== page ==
The Daily Tar Heel

Serving the students and the Unversity community since 1893

Wednesday December 2nd

2020-2021 Editor-in-Chief Anna Pogarcic

Column: We're sorry.

"We have done so many things wrong," writes The Daily Tar Heel's Editor-in-Chief Anna Pogarcic. "As a predominantly white newsroom, we have failed to recruit and retain staffers of color. We do not look like the communities we serve, both on UNC’s campus and in the town of Chapel Hill, and as a result, we lack their trust. This is completely justified."

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2020-2021 Assistant City & State Editor and Diversity, Equity, and Inclusion Officer Brittany McGee

Column: Welcome to Elevate

"I am not the type of person who generally makes public statements about the things I think and feel, but I do listen. I listened as other BIPOC journalism students explained their reasons to distrust writing for The Daily Tar Heel, and when other groups also expressed disillusion with how the DTH has handled covering minority communities."

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Paige Masten

Column: Meet your new opinion editor

"I’m honored to serve as The Daily Tar Heel’s opinion editor for the 2020-21 year. To me, the opinion page is the heart of the community, a place where we can have important discussions about issues relevant to UNC and the larger Chapel Hill population. These conversations, however difficult they may be, are critical as we determine how to move forward as a desk, as a newsroom and as a community."

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Column: Removing Native American imagery from sports is long overdue

"The next time you see someone dressed up as a chief with a headdress and painted skin at a Kansas City Chiefs game, or doing the Tomahawk chop at a Braves game, ask yourself: is it OK to use that imagery and represent Native Americans the way we do, despite their demonstrated anger at those stereotypes and the tragedies they suffered as a result of American colonialism and expansion?"

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Graphic courtesy of Lara Matsukura Bernardino, Georgia Broitman, Salena Braye and Mary Laci Motley.

Op-ed: We delivered the UNC Title IX petition. The administration answered.

"For years, the University has swept sexual violence under the rug while making empty promises to confront the issue. UNC has the opportunity to break the pattern of institutional betrayal and do right by their students. It is time for accountability, transparency and urgency of action to be prioritized in order to dismantle Carolina’s culture of sexual assault."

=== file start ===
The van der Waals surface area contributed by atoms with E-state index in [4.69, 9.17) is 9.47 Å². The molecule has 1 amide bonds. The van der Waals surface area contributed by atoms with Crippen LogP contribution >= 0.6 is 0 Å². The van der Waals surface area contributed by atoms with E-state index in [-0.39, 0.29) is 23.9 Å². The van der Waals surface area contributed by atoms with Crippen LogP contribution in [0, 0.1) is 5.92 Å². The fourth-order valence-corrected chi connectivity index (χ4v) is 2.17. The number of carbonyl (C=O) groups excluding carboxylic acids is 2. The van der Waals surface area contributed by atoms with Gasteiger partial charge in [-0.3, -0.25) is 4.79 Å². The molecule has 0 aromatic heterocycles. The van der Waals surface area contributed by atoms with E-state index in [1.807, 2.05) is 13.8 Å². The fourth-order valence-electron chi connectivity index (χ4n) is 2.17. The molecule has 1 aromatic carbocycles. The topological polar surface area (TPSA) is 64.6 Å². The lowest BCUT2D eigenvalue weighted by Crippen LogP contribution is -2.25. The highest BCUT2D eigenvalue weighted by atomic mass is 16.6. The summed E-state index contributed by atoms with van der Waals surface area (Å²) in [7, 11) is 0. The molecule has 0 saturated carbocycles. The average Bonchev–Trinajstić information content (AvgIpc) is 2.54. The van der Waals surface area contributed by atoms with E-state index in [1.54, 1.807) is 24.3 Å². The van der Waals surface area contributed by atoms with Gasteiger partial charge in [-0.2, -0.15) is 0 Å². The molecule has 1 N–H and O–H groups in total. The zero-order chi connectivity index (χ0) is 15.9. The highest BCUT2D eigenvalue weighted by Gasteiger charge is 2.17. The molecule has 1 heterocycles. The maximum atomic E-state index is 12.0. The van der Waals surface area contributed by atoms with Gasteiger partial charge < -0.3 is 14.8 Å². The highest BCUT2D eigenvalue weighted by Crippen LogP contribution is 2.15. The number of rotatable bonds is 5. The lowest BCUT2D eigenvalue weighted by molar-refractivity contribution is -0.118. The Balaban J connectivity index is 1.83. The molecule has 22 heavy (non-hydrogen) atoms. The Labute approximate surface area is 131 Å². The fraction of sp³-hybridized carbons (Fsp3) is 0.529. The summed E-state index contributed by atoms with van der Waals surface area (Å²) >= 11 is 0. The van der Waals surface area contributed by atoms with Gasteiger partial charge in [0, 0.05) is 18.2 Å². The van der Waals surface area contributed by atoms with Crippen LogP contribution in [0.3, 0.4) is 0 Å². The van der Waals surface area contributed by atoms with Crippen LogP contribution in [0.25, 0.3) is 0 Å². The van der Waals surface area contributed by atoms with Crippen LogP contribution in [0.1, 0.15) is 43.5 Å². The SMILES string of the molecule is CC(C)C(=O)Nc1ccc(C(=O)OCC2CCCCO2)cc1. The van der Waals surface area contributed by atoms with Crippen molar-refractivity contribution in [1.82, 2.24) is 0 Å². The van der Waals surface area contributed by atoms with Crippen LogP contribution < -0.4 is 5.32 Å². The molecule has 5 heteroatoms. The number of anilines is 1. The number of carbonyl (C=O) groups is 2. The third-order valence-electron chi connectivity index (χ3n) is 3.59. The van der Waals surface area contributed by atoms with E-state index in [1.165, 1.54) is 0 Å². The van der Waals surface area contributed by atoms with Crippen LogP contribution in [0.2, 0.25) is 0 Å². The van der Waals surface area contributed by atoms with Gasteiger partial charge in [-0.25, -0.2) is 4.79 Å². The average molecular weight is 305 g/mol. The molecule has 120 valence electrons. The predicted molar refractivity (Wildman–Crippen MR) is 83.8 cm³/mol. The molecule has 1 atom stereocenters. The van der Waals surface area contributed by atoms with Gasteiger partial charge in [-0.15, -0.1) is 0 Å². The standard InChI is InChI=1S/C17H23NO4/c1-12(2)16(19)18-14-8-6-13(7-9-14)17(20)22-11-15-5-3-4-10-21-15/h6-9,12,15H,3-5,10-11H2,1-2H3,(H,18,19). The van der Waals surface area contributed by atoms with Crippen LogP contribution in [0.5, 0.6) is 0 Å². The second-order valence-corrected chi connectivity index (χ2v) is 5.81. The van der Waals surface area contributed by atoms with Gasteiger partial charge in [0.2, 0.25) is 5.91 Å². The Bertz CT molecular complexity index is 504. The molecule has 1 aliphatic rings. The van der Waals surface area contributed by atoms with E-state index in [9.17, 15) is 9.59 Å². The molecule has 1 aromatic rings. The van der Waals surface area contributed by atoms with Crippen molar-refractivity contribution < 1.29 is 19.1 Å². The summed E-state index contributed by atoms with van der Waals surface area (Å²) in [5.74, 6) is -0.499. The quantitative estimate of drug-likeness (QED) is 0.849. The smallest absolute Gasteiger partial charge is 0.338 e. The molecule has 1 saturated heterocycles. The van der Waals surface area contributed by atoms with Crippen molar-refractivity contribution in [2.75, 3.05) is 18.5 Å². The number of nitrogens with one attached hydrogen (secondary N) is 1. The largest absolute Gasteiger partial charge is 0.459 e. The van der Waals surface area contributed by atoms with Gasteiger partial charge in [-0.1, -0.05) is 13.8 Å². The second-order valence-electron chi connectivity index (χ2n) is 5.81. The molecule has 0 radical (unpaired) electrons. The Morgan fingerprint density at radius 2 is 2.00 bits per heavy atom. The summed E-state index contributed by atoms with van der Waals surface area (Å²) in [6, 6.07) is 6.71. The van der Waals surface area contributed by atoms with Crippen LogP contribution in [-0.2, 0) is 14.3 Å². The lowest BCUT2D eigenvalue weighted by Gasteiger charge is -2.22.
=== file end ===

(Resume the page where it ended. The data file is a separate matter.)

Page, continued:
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UNC first year and Robertson Scholar Adejuwon Ojebuoboh will serve on Orange County's Housing Advisory Board. The board oversees housing needs, project proposals, and community awareness.

Column: The ignored nuance of Black people

"We must adjust our 'diversity' initiatives to take this important distinction into account, because recent descendants do not have to face the same generational trauma that long-standing descendants experience every day. All Black people experience racism in America, but descendants of recent African immigrants may not always face the systemic injustice long-standing descendants do."   

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Student activists placed a banner reading "Hurston Hall" over the name plaque of Saunders Hall Friday, April 24, 2015. It has since been renamed "Carolina Hall."

Editorial: The University that doesn't care

What Chancellor Guskiewicz and the administration fail to realize is that UNC is certainly not the University of the people — and it never has been, not even a little bit. But this is not news. Students and activists have been sounding the alarm for decades. Every time, the University has been indifferent.

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Chapel Hill Town Council members Jessica Anderson, Mayor Pam Hemminger, and Michael Parker vote during a meeting at Town Hall on Wednesday, Feb. 19, 2020.

Op-ed: Chapel Hill must put its money where its mouth is

"A gradual defunding of the police department paired with investments in expansive social services will make our town safer, healthier and more equal. If the Town Council decides to not pursue this plan of action, it is only perpetuating the conditions of injustice that have characterized our nation from the very start."

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Opinion writer Rajee Ganesan poses for a portrait. Photo courtesy of Rajee Ganesan.

Column: Racism is a public health crisis

"Black Americans endure racial discrimination, microaggressions and antagonization from nearly every American institution. It’s visible in the disproportionate incarceration rates, unemployment statistics and home ownership demographics. Unsurprisingly, this disparity appears, too, in one of the systems most vital to public safety — health care."

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